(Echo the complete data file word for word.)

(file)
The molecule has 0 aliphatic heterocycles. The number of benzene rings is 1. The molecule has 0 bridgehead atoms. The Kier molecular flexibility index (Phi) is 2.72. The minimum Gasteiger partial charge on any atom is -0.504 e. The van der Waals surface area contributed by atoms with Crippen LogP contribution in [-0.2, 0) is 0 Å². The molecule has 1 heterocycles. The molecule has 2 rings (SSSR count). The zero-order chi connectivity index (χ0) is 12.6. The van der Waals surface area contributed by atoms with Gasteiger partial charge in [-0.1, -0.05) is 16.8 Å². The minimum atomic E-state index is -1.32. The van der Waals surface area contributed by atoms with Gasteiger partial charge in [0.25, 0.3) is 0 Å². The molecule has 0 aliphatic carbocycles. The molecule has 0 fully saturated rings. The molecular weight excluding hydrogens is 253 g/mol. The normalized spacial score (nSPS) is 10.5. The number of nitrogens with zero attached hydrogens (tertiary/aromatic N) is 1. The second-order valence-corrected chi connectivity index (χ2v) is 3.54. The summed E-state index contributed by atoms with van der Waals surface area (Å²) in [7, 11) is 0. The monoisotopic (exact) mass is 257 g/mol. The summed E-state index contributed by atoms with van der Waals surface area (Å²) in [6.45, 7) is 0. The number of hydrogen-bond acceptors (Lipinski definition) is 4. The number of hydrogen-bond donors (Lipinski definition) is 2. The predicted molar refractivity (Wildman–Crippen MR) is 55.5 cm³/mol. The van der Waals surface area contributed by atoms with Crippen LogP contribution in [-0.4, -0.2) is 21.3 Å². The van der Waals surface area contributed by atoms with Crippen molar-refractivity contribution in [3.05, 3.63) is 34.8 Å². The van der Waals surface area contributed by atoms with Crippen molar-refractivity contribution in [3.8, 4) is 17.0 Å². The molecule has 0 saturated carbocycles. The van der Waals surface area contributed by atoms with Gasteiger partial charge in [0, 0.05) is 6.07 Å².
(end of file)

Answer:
The molecule has 0 aliphatic heterocycles. The number of benzene rings is 1. The molecule has 0 bridgehead atoms. The Kier molecular flexibility index (Phi) is 2.72. The minimum Gasteiger partial charge on any atom is -0.504 e. The van der Waals surface area contributed by atoms with Crippen LogP contribution in [-0.2, 0) is 0 Å². The molecule has 1 heterocycles. The molecule has 2 rings (SSSR count). The zero-order chi connectivity index (χ0) is 12.6. The van der Waals surface area contributed by atoms with Gasteiger partial charge in [-0.1, -0.05) is 16.8 Å². The minimum atomic E-state index is -1.32. The van der Waals surface area contributed by atoms with Gasteiger partial charge in [0.25, 0.3) is 0 Å². The molecule has 0 aliphatic carbocycles. The molecule has 0 fully saturated rings. The molecular weight excluding hydrogens is 253 g/mol. The normalized spacial score (nSPS) is 10.5. The number of nitrogens with zero attached hydrogens (tertiary/aromatic N) is 1. The second-order valence-corrected chi connectivity index (χ2v) is 3.54. The summed E-state index contributed by atoms with van der Waals surface area (Å²) in [7, 11) is 0. The monoisotopic (exact) mass is 257 g/mol. The summed E-state index contributed by atoms with van der Waals surface area (Å²) in [6.45, 7) is 0. The number of hydrogen-bond acceptors (Lipinski definition) is 4. The number of hydrogen-bond donors (Lipinski definition) is 2. The predicted molar refractivity (Wildman–Crippen MR) is 55.5 cm³/mol. The van der Waals surface area contributed by atoms with Crippen LogP contribution in [-0.4, -0.2) is 21.3 Å². The van der Waals surface area contributed by atoms with Crippen molar-refractivity contribution in [3.05, 3.63) is 34.8 Å². The van der Waals surface area contributed by atoms with Crippen molar-refractivity contribution in [3.8, 4) is 17.0 Å². The molecule has 0 saturated carbocycles. The van der Waals surface area contributed by atoms with Gasteiger partial charge in [0, 0.05) is 6.07 Å².